Rolling Stone magazine justified in ‘Dzhokhar’ cover

August 6, 2013 Blogs, Former Pioneer Staff Print Print
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Ted Bundy, Jeffrey Dahmer, Charles Manson – what do all of these men have in common? Despite their normal appearances and lifestyles, all of these men are murderers. These men aren’t the only ones, either – the list of individuals who appear like completely innocent, normal people but commit heinous crimes like these is extremely long.

On April 15th, two men were added to that list: Dzhokhar and Tamerlan Tsarnaev. The controversy? Dzhokhar made his way to the cover of the August 1st issue of the Rolling Stone Magazine.

Examining the reactions of many people upon seeing the cover of the magazine, it’s clear that a somewhat outrage amongst many individuals has sparked. Some think that the magazine went too far and is glamorizing Dzhokhar, giving him celebrity or rock star status by including a self-image of himself on the cover. Others think that the magazine would have been off the hook if they had simply ran the story without putting the alleged bomber on the cover.

However, I hold a seemingly unpopular opinion: The magazine’s choice to put Dzhokhar on the cover is a justified and ethical choice.

It’s simple. When something in the world happens that affects millions, it’s going to get publicized. It’s vital for people to know what’s going on in the world. By covering the story of Dzhokhar’s past and what possibly led to his destruction, the Rolling Stone was doing nothing more than reporting information that is important for the public to know.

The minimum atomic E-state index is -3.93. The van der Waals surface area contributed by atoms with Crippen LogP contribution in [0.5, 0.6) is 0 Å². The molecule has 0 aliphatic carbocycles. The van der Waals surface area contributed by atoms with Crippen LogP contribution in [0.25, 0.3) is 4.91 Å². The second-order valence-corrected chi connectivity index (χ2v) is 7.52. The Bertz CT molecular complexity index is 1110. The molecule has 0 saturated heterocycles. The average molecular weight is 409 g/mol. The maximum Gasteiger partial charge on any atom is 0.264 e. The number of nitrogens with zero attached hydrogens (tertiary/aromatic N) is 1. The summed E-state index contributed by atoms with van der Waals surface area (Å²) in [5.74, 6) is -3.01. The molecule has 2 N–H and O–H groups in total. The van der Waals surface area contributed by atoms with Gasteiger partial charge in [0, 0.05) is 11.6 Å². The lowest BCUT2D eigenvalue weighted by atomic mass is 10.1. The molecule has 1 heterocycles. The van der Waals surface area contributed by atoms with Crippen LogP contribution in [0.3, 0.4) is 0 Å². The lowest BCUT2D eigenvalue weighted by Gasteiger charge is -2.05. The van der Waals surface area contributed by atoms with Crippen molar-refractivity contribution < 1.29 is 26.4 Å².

Not only was it important for the magazine to cover this story, but it was important to run Dzhokhar’s photo on the cover. Why? Well, it’s simple. Not only did this choice double the magazine’s sales, but it only made sense to do so because that very story was the most significant article of the issue. Sure, maybe the front page’s message gave a sympathetic impression, stating “How a popular, promising student was failed by his family, fell into radical Islam and became a monster”, but that is only open to interpretation. The article’s purpose was to portray a politically neutral, unbiased look into the man’s life in order to convey one of the most important messages of the case; Anybody could be a criminal and we shouldn’t judge a book by its cover.

I feel that the magazine’s intentions were unfairly misconstrued. Yes, the Boston bombing was a tragic event and a sensitive subject. But if we just cover our eyes and succumb to ignorance instead of informing ourselves of the real story, then this will only negatively affect us as a society. We must not forget that this isn’t the first time that they have done this, either – Charles Manson Himself was also included on the cover of the magazine after committing his crimes.

It’s important to remember that the Rolling Stone Magazine isn’t solely about music and celebrities: The magazine also deals with strong political issues.

Rolling Stone handled this story how it should have been handled.

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